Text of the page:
Gina Rinehart, the richest woman in the world, has been accused by her children of inserting a ‘poison pill’ clause in the constitution of her company that will effectively prevent them from ever getting shares.
The children, John Hancock and Bianca Hope Rinehart, applied to the NSW Supreme Court on Tuesday to have their mother removed as trustee of the trust fund that holds shares in the family company, Hancock Prospecting Pty Ltd. (HPPL).
Christopher Withers, representing the children, told the NSW Supreme Court that Mrs Rinehart changed the constitution of HPPL in 2006. He said, ”The changes she made to the constitution of Hancock Prospecting prevent my clients from ever taking a distribution of their shares in Hancock Prospecting and prevent her from being removed as trustee.” He added, “That is the reason why [Mrs Rinehart] should be removed as trustee.”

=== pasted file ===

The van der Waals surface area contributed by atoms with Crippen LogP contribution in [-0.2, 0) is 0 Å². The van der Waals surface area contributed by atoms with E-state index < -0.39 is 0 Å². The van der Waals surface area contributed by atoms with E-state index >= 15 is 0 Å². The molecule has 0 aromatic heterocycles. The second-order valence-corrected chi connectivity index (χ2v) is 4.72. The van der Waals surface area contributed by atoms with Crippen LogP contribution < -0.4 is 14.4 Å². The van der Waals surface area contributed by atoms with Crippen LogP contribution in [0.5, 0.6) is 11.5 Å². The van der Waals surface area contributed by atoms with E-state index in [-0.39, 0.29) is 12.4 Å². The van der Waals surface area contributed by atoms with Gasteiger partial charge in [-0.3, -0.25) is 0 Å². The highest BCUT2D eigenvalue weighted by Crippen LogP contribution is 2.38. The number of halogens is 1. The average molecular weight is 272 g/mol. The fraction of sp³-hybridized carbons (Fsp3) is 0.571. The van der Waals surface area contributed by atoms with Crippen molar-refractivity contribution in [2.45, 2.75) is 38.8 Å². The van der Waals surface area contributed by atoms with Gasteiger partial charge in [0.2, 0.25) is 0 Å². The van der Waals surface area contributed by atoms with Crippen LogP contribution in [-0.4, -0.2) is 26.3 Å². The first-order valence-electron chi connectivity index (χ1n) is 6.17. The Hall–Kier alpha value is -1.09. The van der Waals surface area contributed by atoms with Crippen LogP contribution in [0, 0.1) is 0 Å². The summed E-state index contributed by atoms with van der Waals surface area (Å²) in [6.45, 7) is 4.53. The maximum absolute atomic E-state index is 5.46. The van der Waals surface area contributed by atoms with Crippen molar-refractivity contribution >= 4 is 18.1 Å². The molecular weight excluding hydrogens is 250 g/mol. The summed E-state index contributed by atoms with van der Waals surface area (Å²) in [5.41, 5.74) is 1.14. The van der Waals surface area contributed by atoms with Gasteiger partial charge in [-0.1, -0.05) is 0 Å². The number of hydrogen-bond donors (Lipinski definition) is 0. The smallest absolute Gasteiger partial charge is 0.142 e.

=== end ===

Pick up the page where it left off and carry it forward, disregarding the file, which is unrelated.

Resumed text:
Justice Patricia Bergin remarked that it was a ”very serious allegation”. ”You’ve made a claim that [Mrs Rinehart] misbehaved by amending the constitution and that misbehavior was as trustee for a particular purpose.” she said.
Documents submitted to the court allege Mrs Rinehart ”caused HPPL to pass a special resolution” amending the constitution in March 2006. Her children claim that their mother acted ” deceitfully” and with “gross dishonesty”.
The documents allege that Mrs Rinehart filed a tax return for the trust for the 2011-12 financial year. It stated that Hancock and Bianca Rinehart had each been distributed $398,206 by way of their share of the income of the trust. ”Those funds have not been distributed by the trust to either [Mr Hancock or Bianca Rinehart],” the documents say. Mrs Rinehart allegedly said last month that she had the right to exercise a lien over those funds – or keep them.
Gina Rinehart’s youngest daughter does not support her siblings, and has sided with her mother in rejecting the claims.